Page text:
The Wreck Buoy by Joseph Mallord William Turner (1775-1851)

Visitors to Sudley House near Liverpool are able to enjoy several examples of the work of the great British landscape painter JMW Turner. The Wreck Buoy is the shining example; it captures Turner’s obsession with the sea at the height of his power. Whilst a controversial figure in his own lifetime, his reputation as a master is now assured. Known as the great ‘painter of light’ Turner’s influence on the later Impressionist movement is now firmly acknowledged.

The Wreck Buoy by Joseph Mallord William Turner

The painting’s impressive dimensions allow the viewer to ruminate on both the majesty and ferocity of nature. Its location in the house of ship owner and merchant George Holt reminds us of Liverpool’s reliance on the sea for trade and prosperity. Yet for all of Turner’s ability to romanticise the stormy weather that surrounds our small island nation, this painting represents a much darker side. The wreck buoy floats atop the unrelenting wave warning sailors of the danger beneath. It marks the spot where the bodies of their peers lie. The rainbow arching over the horizon points down towards the buoy, its vibrant colours have been drained by the storm and are all but lost on the canvas. It is a stark reminder of the futility of human endeavour.


Break-up of the ice on the Seine, near Bennecourt by Claude Monet (1840-1926)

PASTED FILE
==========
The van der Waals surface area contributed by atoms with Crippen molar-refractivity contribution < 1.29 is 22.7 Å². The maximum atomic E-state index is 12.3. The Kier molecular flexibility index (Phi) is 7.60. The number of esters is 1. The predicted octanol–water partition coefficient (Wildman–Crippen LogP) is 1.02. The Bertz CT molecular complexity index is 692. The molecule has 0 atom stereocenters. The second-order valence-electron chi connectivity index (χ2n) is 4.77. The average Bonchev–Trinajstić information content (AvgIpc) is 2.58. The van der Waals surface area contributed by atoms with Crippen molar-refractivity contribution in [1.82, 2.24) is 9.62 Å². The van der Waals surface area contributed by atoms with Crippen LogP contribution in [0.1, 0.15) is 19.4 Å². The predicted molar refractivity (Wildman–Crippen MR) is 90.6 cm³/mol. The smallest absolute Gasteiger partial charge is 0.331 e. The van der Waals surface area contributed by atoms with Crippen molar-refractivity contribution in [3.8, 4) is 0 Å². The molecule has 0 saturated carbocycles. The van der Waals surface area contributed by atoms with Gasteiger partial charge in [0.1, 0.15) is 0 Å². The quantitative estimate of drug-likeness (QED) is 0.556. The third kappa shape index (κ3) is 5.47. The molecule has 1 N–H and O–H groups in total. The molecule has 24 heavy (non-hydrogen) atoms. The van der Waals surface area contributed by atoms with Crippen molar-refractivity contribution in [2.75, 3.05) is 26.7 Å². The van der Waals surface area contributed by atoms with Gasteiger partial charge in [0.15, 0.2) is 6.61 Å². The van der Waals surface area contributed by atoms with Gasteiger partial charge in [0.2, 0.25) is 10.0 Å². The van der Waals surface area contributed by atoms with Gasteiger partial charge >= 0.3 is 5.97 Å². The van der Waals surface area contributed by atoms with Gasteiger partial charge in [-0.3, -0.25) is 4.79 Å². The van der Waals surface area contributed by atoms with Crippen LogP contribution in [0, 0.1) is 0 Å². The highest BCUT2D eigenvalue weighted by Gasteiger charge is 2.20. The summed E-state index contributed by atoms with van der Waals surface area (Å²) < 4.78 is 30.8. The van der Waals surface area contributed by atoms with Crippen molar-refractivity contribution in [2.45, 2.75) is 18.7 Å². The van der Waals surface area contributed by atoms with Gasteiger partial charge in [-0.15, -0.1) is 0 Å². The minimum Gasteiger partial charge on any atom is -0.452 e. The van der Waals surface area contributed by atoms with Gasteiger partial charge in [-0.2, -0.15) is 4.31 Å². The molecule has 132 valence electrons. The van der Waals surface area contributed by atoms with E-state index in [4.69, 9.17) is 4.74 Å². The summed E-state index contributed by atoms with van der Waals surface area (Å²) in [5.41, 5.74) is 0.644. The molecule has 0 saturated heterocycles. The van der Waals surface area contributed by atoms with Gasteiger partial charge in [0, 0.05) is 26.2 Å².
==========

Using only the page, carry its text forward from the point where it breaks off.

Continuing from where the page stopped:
Monet was the founder of French Impressionist painting and his style defined the movement. Impressionism was a term coined by a journalist using the title from one of Monet’s first works and was intended to be disparaging and dismissive. The combination of broad brush strokes and everyday subject matter contrasted heavily with the more formal painting styles of the early nineteenth century, and led critics to call this work a mere impression rather than a finished work.

Break-up of the ice on the Seine, near Bennecourt

Monet sought to capture the changing effects of light on landscapes and would frequently capture the same scenes at different times of the day or even different times of the year. As an aid to authenticity, he pioneered the painting of subjects en plein air, or outside; a task made much easier by the development of ready mixed oil paints. Known mainly for his paintings of the lily pond and Chinese bridge in the extensive gardens of his house at Giverny in Northern France, Monet was equally intrigued by all landscapes whether natural or man-made.


Echo and Narcissus by John William Waterhouse (1849-1917)

Visitors to the impressive Victorian Gallery at the Walker Gallery in Liverpool are often struck by this imposing canvas and the tragic tale of unrequited love it so romantically illustrates. Echo and Narcissus is an episode from the epic Roman poem Metamorphoses written by Ovid around 2000 years ago.

Narcissus, as the son of a god and a nymph, was a young man possessed of both grace and beauty. As a child his parents were told that he would have a long life if he did not look at himself. Throughout his youth he rejected all the nymphs and women who fell in love with him. One of these was the nymph Echo. A tragic figure once punished by a goddess for her constant chatter, Echo was confined to repeating the words of others. Hopelessly obsessed with Narcissus she tried to win his love using fragments of his own speech but he spurned her attentions. Echo was so upset by her rejection that she withdrew from life and wasted away until all that was left was a whisper. Her prayers were heard by the goddess Nemesis who cursed Narcissus to fall in love with his own reflection. Obsessed by his own image, he continued to look at his reflection, forgoing all food and water until his death. A narcissus flower grew on the riverside marking the spot where he died.